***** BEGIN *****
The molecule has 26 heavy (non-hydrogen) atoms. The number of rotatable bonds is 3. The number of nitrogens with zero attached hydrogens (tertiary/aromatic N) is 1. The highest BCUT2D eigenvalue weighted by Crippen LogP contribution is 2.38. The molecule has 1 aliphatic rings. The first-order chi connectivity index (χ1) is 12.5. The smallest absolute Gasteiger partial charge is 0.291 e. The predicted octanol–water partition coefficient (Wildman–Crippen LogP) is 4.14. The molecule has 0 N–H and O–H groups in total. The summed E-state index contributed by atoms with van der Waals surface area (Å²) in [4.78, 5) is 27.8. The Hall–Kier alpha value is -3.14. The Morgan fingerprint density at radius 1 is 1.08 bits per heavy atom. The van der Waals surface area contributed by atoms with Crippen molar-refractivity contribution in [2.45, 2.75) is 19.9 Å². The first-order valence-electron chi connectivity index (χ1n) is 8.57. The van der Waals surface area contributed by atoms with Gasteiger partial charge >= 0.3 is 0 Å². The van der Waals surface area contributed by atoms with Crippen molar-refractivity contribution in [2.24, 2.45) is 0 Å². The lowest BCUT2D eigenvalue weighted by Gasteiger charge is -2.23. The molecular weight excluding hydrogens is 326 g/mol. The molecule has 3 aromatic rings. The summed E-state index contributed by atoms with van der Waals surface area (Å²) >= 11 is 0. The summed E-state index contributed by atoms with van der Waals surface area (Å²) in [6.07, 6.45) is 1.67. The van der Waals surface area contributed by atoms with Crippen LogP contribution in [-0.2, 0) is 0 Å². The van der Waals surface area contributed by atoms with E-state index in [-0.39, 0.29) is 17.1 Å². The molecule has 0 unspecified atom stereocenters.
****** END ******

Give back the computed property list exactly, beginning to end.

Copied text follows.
The molecule has 26 heavy (non-hydrogen) atoms. The number of rotatable bonds is 3. The number of nitrogens with zero attached hydrogens (tertiary/aromatic N) is 1. The highest BCUT2D eigenvalue weighted by Crippen LogP contribution is 2.38. The molecule has 1 aliphatic rings. The first-order chi connectivity index (χ1) is 12.5. The smallest absolute Gasteiger partial charge is 0.291 e. The predicted octanol–water partition coefficient (Wildman–Crippen LogP) is 4.14. The molecule has 0 N–H and O–H groups in total. The summed E-state index contributed by atoms with van der Waals surface area (Å²) in [4.78, 5) is 27.8. The Hall–Kier alpha value is -3.14. The Morgan fingerprint density at radius 1 is 1.08 bits per heavy atom. The van der Waals surface area contributed by atoms with Crippen molar-refractivity contribution in [2.45, 2.75) is 19.9 Å². The first-order valence-electron chi connectivity index (χ1n) is 8.57. The van der Waals surface area contributed by atoms with Gasteiger partial charge >= 0.3 is 0 Å². The van der Waals surface area contributed by atoms with Crippen molar-refractivity contribution in [2.24, 2.45) is 0 Å². The lowest BCUT2D eigenvalue weighted by Gasteiger charge is -2.23. The molecular weight excluding hydrogens is 326 g/mol. The molecule has 3 aromatic rings. The summed E-state index contributed by atoms with van der Waals surface area (Å²) >= 11 is 0. The summed E-state index contributed by atoms with van der Waals surface area (Å²) in [6.07, 6.45) is 1.67. The van der Waals surface area contributed by atoms with Crippen LogP contribution in [-0.2, 0) is 0 Å². The van der Waals surface area contributed by atoms with E-state index in [-0.39, 0.29) is 17.1 Å². The molecule has 0 unspecified atom stereocenters.